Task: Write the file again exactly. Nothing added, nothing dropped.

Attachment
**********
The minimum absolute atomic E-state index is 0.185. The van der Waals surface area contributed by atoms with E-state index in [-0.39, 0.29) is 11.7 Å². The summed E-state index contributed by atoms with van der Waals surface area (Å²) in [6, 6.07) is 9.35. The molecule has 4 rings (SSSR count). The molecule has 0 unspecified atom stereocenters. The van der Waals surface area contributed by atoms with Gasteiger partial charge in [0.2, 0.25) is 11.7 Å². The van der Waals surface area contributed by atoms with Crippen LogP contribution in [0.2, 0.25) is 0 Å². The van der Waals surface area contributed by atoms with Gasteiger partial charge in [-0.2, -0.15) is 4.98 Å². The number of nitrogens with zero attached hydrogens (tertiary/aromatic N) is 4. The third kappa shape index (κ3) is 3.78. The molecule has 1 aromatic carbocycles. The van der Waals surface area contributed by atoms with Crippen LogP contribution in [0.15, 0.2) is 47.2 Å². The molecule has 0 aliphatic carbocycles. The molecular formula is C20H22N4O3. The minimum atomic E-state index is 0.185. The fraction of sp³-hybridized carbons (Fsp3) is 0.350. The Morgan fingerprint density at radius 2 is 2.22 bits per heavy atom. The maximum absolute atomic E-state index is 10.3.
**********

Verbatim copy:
The minimum absolute atomic E-state index is 0.185. The van der Waals surface area contributed by atoms with E-state index in [-0.39, 0.29) is 11.7 Å². The summed E-state index contributed by atoms with van der Waals surface area (Å²) in [6, 6.07) is 9.35. The molecule has 4 rings (SSSR count). The molecule has 0 unspecified atom stereocenters. The van der Waals surface area contributed by atoms with Gasteiger partial charge in [0.2, 0.25) is 11.7 Å². The van der Waals surface area contributed by atoms with Crippen LogP contribution in [0.2, 0.25) is 0 Å². The van der Waals surface area contributed by atoms with Gasteiger partial charge in [-0.2, -0.15) is 4.98 Å². The number of nitrogens with zero attached hydrogens (tertiary/aromatic N) is 4. The third kappa shape index (κ3) is 3.78. The molecule has 1 aromatic carbocycles. The van der Waals surface area contributed by atoms with Crippen LogP contribution in [0.15, 0.2) is 47.2 Å². The molecule has 0 aliphatic carbocycles. The molecular formula is C20H22N4O3. The minimum atomic E-state index is 0.185. The fraction of sp³-hybridized carbons (Fsp3) is 0.350. The Morgan fingerprint density at radius 2 is 2.22 bits per heavy atom. The maximum absolute atomic E-state index is 10.3.